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Grindr Admits It Shared HIV Status Of Users

A photo illustration of the Grindr app is displayed on a smartphone in Berlin, Germany, in February.
Thomas Trutschel
Photothek via Getty Images
A photo illustration of the Grindr app is displayed on a smartphone in Berlin, Germany, in February.

Updated at 12 p.m. ET

The same-sex dating app Grindr says it will stop sharing its users' HIV status with other companies, after it was discovered the app was allowing third parties to access encrypted forms of the sensitive data.

Grindr acknowledged that information on users' HIV status, including the date they were last tested for the virus, was provided to two companies, Apptimize and Localytics, that were paid to monitor and analyze how the app was being used.

Grindr says its users had the option not to supply the sensitive information. When they did choose to, Grindr shared the data in encrypted form as part of "standard industry practice for rolling out and debugging software," the company said.

News that the app was sharing the data first appeared in a story by BuzzFeed on Monday.

BuzzFeed wrote: "Because the HIV information is sent together with users' GPS data, phone ID, and email, it could identify specific users and their HIV status, according to Antoine Pultier, a researcher at the Norwegian nonprofit SINTEF, which first identified the issue."

In a point-by-point response on its Tumblr page, Grindr said: "It's important to remember that Grindr is a public forum. We give users the option to post information about themselves including HIV status and last test date, and we make it clear in our privacy policy that if you choose to include this information in your profile, the information will also become public."

Grindr also said that the information provided to vendors was encrypted, and that the company "has never, nor will we ever sell personally identifiable user information — especially information regarding HIV status or last test date — to third parties or advertisers."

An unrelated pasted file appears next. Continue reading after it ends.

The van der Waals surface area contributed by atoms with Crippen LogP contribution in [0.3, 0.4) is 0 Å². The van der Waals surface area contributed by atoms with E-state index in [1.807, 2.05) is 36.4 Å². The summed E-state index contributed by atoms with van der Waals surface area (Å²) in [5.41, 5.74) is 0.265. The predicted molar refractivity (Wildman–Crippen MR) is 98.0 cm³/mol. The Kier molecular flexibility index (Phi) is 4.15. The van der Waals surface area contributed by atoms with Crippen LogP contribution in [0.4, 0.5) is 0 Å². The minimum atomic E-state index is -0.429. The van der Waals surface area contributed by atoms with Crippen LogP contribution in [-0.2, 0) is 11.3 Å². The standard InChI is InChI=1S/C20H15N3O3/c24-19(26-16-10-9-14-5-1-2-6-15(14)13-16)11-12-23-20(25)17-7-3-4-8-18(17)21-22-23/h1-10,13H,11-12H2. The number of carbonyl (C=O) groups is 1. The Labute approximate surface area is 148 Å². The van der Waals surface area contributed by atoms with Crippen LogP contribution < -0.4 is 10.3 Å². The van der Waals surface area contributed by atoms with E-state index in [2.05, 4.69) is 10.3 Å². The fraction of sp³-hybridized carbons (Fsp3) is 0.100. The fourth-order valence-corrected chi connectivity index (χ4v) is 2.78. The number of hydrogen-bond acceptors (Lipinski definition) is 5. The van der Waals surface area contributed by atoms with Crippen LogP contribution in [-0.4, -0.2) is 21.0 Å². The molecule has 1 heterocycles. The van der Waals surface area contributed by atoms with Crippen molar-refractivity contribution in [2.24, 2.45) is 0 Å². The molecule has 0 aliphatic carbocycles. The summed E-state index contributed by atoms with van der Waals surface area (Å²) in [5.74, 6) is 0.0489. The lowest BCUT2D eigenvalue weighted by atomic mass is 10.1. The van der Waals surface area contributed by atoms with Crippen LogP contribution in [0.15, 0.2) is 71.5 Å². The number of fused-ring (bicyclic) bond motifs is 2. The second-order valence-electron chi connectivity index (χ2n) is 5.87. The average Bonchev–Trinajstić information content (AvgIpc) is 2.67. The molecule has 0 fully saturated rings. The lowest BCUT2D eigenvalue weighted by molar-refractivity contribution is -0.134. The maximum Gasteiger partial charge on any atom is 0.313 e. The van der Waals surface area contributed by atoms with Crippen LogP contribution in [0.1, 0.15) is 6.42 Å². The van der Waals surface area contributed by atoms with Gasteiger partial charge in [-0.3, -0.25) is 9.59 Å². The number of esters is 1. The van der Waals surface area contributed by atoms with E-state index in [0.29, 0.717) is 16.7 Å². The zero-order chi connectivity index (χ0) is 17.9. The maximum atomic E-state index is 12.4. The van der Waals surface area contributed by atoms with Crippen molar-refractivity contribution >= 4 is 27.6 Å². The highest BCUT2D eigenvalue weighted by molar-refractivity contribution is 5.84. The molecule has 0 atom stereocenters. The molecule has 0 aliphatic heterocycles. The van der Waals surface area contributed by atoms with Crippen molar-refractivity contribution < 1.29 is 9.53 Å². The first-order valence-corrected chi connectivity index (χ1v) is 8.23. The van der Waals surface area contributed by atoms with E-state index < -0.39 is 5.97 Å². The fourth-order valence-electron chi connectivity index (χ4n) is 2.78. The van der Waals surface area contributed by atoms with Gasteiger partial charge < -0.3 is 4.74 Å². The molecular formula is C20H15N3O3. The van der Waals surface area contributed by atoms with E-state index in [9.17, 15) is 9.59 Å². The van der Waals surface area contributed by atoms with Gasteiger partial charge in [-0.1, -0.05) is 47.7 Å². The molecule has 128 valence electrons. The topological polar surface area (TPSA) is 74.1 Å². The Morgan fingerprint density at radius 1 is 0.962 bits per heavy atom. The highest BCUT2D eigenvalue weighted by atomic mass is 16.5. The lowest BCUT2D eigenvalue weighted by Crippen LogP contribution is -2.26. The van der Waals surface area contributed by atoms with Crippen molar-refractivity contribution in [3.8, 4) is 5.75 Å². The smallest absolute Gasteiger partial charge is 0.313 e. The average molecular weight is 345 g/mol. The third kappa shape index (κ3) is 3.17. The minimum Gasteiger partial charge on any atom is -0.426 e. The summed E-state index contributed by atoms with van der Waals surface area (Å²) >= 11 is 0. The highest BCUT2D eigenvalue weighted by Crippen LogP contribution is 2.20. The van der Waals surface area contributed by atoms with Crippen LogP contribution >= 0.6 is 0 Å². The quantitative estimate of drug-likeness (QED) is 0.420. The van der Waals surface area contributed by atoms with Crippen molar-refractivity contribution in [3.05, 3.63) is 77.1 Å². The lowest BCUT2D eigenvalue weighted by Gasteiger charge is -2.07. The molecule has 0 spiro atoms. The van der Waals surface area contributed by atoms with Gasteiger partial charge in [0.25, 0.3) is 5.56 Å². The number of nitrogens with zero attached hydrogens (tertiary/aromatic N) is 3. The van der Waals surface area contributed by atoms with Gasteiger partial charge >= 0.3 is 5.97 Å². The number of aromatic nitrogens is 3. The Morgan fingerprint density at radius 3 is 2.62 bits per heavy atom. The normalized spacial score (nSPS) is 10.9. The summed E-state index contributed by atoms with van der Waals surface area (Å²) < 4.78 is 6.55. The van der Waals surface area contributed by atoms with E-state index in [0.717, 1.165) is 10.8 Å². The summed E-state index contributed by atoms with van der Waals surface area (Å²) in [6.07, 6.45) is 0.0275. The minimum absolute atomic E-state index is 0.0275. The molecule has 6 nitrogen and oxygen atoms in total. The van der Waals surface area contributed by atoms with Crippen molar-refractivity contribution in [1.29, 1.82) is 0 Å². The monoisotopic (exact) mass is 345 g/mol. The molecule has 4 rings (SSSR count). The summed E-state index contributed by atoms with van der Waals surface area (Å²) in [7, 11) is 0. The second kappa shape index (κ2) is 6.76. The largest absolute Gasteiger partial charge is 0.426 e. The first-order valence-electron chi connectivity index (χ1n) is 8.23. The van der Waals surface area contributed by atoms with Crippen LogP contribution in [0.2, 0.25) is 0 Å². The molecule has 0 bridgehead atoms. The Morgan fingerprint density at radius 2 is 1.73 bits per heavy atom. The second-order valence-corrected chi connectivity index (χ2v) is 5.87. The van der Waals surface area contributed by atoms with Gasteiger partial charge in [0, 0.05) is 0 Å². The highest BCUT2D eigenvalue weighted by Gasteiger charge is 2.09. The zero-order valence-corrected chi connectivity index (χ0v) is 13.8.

Hours later, Grindr's security chief told the news site Axios that the company has changed its policy and will no longer provide that information to vendors.

Grindr confirmed the change to NPR in an emailed statement on Tuesday, writing, "As the testing of our feature has completed, any information related to HIV status has been removed from Apptimized and we are in the process of discussing removal of this data from Localytics."

San Francisco's ABC7 spoke to Alec Nygard, a user of the app, who said it allows the option of posting "negative," "negative, on PrEP," "positive," or "positive, undetectable."

"I actually find this very disturbing and possibly sinister," San Francisco Supervisor Jeff Sheehy was quoted by the TV station as saying.

The sharing of what many Grindr users view as private information follows a controversy over U.K.-based firm Cambridge Analytica's use of information from tens of millions of Facebook profiles to micro-target political campaign messages.

Grindr, in the statement emailed to NPR, emphasized that there's a difference between "a company like Grindr sharing encrypted data with a software vendor to debug its app, and having it harvested from an outside third party like Cambridge Analytica."

CVS' HIV prescriptions

It also comes following separate news of a lawsuit against CVS Health that alleges the pharmacy chain revealed the HIV status of thousands of people in Ohio.

Last August, CVS reportedly sent a letter to 6,000 participants in Ohio's HIV Drug Assistance Program about getting HIV treatment prescriptions through a program offered by the pharmacy chain. The Healthcare Finance News website says only 4,000 people received that letter.

"Last year, as part of a CVS Caremark benefits mailing to members of an Ohio client, a reference code for an assistance program was visible within the envelope window," CVS said in a statement. "This reference code was intended to refer to the name of the program and not to the recipient's health status. As soon as we learned of this incident, we immediately took steps to eliminate the reference code to the plan name in any future mailings."

As Healthcare Finance News notes, the CVS suit "happened just after [insurance company] Aetna suffered a similar breach when it mailed to about 12,000 customers in 23 states information on HIV medications. The names and address of the recipients and some of the letter's contents were visible through the clear envelope window."

Copyright 2021 NPR. To see more, visit https://www.npr.org.

Scott Neuman is a reporter and editor, working mainly on breaking news for NPR's digital and radio platforms.
Camila Flamiano Domonoske covers cars, energy and the future of mobility for NPR's Business Desk.

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